Today I got Zanna's Gift from the library and read it in a few hours. It is a very short book, a sad and touching story. It was written by Orson Scott Card under the pen name Scott Richards. It is unlike Card's other work in that there is no fantasy or supernatural element, but I could easily recognize his writing style and the way his characters interact. I enjoyed it very much, and it made me miss things from when my own family was closer. I believe some of the details of this story were autobiographical, which made it more poignant. This is definitely not the sort of thing I usually read, but looked it up because I read all of Card's books, and I'm glad I did.
With this, I have read 44 books by Orson Scott Card, more than I've read by anyone else. I suppose I got to it a little late, but my 12th grade English teacher...a truly amazing educator named Mr. Bennett...gave me Ender's Game. From there I looked up all books by Orson Scott Card I could find. I know I worked through the Alvin Maker stories and the Homecoming books, as well as the Women of Genesis books after my mother read Sarah. The independant books might be my favorite. I loved Homebody and Lost Boys (also patly autobiographical). I remember reading Enchantment as a college freshman since it was in the new release section. I also got my own copy of that and Treasure Box at a time when I was a lonely kid, in my own apartment for the first time with no TV :-p
I finally got to meet Mr. Card when he gave a lecture at my college a few years ago. It was over the summer and I discovered it mostly by accident checking out something else on the site...but there he was, giving a talk at (strangely enough) a conference on dreaming. I have to confess I thought the conferencees were a bunch of loony toons. Guys in long robes, and people hawking crystals and pillows to help you dream more powerfully...weird. But Mr. Card gave a lecture on the use of dreams in literature. It was over an hour long, and in a stifling hot auditorium...but I was riveted. He is a great lecturer, and if you get a chance I highly recommend getting out to listen to him.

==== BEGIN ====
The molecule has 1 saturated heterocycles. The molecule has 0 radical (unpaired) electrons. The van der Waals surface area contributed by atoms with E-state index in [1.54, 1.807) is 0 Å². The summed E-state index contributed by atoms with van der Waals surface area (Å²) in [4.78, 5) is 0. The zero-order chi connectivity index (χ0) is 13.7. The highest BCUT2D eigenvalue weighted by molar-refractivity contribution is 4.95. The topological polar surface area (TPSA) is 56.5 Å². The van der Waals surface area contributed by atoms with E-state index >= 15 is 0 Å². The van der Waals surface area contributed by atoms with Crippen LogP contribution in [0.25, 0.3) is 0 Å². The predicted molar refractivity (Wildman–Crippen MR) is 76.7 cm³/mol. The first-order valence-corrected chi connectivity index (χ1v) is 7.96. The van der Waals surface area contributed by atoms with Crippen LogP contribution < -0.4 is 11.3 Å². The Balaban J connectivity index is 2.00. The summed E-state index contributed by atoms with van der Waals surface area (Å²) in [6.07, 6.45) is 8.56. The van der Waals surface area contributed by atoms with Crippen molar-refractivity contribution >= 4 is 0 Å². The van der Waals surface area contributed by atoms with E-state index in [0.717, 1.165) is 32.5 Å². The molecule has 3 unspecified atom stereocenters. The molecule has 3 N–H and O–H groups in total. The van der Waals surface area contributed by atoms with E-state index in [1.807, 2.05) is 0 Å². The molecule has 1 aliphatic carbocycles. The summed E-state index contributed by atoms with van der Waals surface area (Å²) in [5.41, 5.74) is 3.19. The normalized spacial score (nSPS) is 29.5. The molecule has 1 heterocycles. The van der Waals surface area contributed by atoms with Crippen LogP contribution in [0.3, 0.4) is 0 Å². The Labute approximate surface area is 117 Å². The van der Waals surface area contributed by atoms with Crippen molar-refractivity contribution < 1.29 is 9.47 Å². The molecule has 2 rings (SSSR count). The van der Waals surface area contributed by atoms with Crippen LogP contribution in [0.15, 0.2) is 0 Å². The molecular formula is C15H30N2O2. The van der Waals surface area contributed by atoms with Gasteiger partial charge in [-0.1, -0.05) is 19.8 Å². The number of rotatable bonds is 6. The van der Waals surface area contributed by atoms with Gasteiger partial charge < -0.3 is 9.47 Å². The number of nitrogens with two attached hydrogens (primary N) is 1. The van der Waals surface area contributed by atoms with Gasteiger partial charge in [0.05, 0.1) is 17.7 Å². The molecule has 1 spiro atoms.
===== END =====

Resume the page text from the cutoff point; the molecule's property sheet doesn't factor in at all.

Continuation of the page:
After the talk, he was signing autographs. Having recently discovered I loved writing fiction, I got copies of his books Character and Vewpoint and How to Write Sciece Fiction and Fantasy. When I brought them up to be signed, he asked if I was a writer, and from there gave me some great advice. I was impressed he took the time to do that in a busy line with his limo waiting outside :-p But it's the kind of thing that makes him a memorable person, not just a great writer.
Anyway, I keep a tally of my "most read" authors. Here are the ones I've read at least 10 by:
Orson Scott Card - 44
Robert A. Henlein - 37
Joe Haldeman - 25
Michael Crichton - 18
Poul Anderson - 18
William Shakespeare - 17 plays, plus some poetry
Timothy Zahn - 14
Isaac Asimov - 14
Patrick F. McManus - 13
Robert Jordan - 12
Tanya Huff - 12